Topic: Value Stocks

Here’s a look at what fundamentals to look for in a stock as part of building a successful portfolio

tsx value stocks

Understanding what fundamentals to look for in a stock will help you decide if it’s a sound investment for your diversified portfolio or not.

Company fundamentals are essentially a firm’s financial numbers. Do you know what fundamentals to look for in a stock? These include the company’s balance sheet, statement of cash flows, and income statement, as well as other measures can highlight the health and growth prospects of a company.

Focusing on fundamentals is a key way long-term investors look to spot stocks to consider adding to their portfolios.

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Know what fundamentals to look for in a stock and consider using a “bottom-up” approach to investing for better results

Using a stock’s fundamentals is also known as “bottom-up” analysis. Using the bottom-up approach, you focus on understanding what’s going on, rather than trying to predict what happens next.

You could call this descriptive finance. You delve into earnings, dividends, sales, balance sheet structure, competitive advantages and so on. From there, it quickly becomes obvious that there’s an awful lot you don’t know about the risks in the investments you are considering. So you try to design a portfolio in which the risks offset each other.

Over periods of five years and beyond, top investment honours usually go to members of the bottom-up crowd. That’s partly because bottom-uppers tend to make fewer big mistakes. This lets their gains accumulate. This also leads to longer holding periods, which provide greater tax deferral and lower brokerage costs. 

Use technical analysis as part of your stock investing fundamental analysis 

Use technical analysis to support—not determine—your view of a company. A far better approach is to look at chart reading as one tool among many. But don’t focus on how to read stock charts as a way to predict what’s going to happen. Look to see if the pattern on the chart seems to support your view of the stock, based on its finances and other fundamentals. But remember that the stock market follows a multitude of factors to varying extents, and the most important or influential factors continually change.

It’s encouraging if your analysis and the chart seem to match. But sometimes they don’t. If a company looks promising, but its chart shows a lengthy falling trend, insiders may know something you don’t. That’s when you know you have to dig deeper, and perhaps wait until the situation clarifies itself.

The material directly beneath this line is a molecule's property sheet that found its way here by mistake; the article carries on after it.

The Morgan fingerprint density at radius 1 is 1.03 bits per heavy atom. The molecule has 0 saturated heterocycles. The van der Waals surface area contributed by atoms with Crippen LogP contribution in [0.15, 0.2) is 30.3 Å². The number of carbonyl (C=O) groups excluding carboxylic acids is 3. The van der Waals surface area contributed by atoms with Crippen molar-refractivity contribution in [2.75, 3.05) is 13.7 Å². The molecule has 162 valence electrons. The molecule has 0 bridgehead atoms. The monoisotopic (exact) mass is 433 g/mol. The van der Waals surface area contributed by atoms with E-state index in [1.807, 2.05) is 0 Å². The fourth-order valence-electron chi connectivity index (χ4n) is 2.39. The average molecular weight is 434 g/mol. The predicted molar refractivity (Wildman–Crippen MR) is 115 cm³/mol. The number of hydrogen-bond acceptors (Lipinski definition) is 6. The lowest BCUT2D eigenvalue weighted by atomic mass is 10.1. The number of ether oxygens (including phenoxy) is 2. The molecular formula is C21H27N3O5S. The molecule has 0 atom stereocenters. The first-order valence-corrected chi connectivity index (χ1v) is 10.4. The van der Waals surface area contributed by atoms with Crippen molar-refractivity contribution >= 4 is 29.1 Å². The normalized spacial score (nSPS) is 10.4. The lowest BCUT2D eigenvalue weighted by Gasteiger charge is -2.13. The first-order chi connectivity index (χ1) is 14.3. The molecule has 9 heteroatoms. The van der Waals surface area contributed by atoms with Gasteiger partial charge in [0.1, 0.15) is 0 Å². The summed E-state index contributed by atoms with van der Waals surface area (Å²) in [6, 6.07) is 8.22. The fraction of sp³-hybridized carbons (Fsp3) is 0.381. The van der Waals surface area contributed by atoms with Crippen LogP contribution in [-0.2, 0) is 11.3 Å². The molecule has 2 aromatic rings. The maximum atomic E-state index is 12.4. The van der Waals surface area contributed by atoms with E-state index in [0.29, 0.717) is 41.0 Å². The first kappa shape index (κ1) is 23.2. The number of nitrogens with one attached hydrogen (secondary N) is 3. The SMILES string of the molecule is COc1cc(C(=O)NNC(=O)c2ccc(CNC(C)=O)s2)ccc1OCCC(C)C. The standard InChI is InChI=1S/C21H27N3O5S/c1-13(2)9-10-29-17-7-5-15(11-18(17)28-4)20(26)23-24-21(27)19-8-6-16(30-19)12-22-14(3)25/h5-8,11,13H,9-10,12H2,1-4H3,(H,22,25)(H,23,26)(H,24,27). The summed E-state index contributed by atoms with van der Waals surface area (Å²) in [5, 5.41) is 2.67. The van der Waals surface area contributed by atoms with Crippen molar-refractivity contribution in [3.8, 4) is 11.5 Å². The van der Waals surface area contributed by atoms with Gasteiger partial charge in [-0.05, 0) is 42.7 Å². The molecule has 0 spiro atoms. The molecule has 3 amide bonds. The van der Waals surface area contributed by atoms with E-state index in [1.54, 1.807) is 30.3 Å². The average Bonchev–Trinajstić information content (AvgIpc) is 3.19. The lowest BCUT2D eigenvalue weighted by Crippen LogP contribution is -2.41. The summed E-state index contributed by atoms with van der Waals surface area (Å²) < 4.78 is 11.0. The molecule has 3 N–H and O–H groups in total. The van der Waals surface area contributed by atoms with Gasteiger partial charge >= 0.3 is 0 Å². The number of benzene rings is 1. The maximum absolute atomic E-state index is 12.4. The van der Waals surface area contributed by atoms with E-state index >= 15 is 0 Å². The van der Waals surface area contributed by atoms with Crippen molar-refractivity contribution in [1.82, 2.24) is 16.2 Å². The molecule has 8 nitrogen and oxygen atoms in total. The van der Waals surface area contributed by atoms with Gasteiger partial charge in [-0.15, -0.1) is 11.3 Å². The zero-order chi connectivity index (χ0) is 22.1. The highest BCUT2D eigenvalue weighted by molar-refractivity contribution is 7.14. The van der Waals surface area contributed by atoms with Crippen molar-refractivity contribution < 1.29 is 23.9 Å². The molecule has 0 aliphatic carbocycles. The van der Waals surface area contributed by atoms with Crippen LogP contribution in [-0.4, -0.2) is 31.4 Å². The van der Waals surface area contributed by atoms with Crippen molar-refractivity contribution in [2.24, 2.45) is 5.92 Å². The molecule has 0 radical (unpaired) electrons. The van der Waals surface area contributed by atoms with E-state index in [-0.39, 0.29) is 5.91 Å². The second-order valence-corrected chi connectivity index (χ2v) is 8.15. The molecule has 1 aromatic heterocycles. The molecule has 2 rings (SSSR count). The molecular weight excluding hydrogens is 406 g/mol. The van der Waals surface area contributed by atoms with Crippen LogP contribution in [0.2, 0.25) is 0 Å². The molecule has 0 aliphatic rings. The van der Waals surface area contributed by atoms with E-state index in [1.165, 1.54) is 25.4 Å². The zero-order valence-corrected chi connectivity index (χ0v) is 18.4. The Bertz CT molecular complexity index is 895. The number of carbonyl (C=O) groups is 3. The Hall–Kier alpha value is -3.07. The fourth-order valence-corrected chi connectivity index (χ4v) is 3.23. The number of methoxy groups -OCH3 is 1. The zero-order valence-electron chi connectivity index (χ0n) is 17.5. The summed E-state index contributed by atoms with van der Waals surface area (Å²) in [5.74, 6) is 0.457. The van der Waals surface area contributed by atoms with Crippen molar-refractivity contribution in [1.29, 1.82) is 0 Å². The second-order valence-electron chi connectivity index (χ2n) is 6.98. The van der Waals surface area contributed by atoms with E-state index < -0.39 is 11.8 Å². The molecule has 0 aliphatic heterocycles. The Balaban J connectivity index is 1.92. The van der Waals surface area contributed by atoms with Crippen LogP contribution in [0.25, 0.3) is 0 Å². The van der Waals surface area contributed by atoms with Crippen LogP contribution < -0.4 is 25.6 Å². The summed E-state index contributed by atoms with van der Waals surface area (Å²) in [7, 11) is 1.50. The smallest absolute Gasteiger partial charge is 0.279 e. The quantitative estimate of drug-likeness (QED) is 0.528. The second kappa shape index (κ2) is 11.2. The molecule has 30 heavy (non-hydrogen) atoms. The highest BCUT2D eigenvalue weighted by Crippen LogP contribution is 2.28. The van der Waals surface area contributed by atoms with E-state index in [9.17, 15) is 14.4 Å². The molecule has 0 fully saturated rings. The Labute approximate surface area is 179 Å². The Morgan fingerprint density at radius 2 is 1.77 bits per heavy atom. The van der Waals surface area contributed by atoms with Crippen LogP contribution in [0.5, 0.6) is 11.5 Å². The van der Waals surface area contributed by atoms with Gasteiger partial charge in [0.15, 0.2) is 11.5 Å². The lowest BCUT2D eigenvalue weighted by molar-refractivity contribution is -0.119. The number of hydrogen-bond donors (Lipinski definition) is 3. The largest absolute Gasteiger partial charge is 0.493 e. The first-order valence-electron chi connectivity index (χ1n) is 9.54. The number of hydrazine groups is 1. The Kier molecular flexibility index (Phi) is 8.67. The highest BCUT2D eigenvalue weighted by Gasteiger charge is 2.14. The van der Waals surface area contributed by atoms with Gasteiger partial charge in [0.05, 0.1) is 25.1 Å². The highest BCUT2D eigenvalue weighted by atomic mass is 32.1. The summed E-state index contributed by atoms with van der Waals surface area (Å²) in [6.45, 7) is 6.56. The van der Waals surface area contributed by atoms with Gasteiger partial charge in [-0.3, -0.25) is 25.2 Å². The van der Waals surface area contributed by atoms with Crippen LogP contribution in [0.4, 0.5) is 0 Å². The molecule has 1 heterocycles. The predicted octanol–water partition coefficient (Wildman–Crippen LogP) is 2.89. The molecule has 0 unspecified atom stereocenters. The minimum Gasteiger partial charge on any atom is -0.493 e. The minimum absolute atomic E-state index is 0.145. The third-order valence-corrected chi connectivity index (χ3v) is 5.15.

Know what fundamentals to look for in a stock: Hidden assets

Hidden assets are valuable assets that some investors overlook, discount or disregard altogether. They have special appeal for companies that are using takeovers of other firms to grow. They can be found in real estate and in research spending and elsewhere.

If you buy a stock for its hidden assets, and those assets stay hidden or ignored by investors— or turn out to be less valuable than you thought—it can’t hurt you much. By definition, a stock’s hidden assets have not had much impact on its price so far. If you paid little if anything for the assets, you have little to lose. But the best hidden assets will eventually expand a company’s profits, grab investor attention, and push up its stock price.

You should always look for hidden assets while evaluating a stock. If you find them, it will add to the appeal of any stock with sound bottom-up fundamentals.

Here are some other factors to watch for when deciding what fundamentals to look for in a stock

Here are some criteria to look for in stocks for your diversified Successful Investor portfolio: 

  • 5 to 10 year history of profit.
  • 5 to 10 years of dividends.
  • Manageable debt.
  • Industry prominence if not dominance.
  • Freedom from business cycles.
  • Ownership of strong brand names and an impeccable reputation.

Bonus tip: Here are two ways to profit in this decade

  • Disregard predictions, market indicators and short-term trends. Market indicators, never a great investor aid, depend on the belief that the past is a guide to the future. A great deal has changed in the past few years. Indicators are more likely than ever to let you down.
  • Focus on business opportunities. Only invest in companies and stocks that seem to have a chance to prosper in this new environment. Don’t buy just because a stock has a high yield or low P/E, or a lot of fans among brokers and the media. It’s far better to buy because it seems to have an edge over its competitors.

At TSI Network we start our analysis of any stock by looking at its fundamentals. But above all, we recommend that you follow our overall three-part Successful Investor philosophy:

  1. Invest mainly in well-established, dividend-paying companies;
  2. Spread your money out across most if not all of the five main economic sectors (Manufacturing & Industry; Resources & Commodities; the Consumer sector; Finance; Utilities);
  3. Downplay or avoid stocks in the broker/media limelight. 

What fundamentals do you look for first when deciding on a stock? 

How much faith do you put in a stock based on your reading of its fundamentals?

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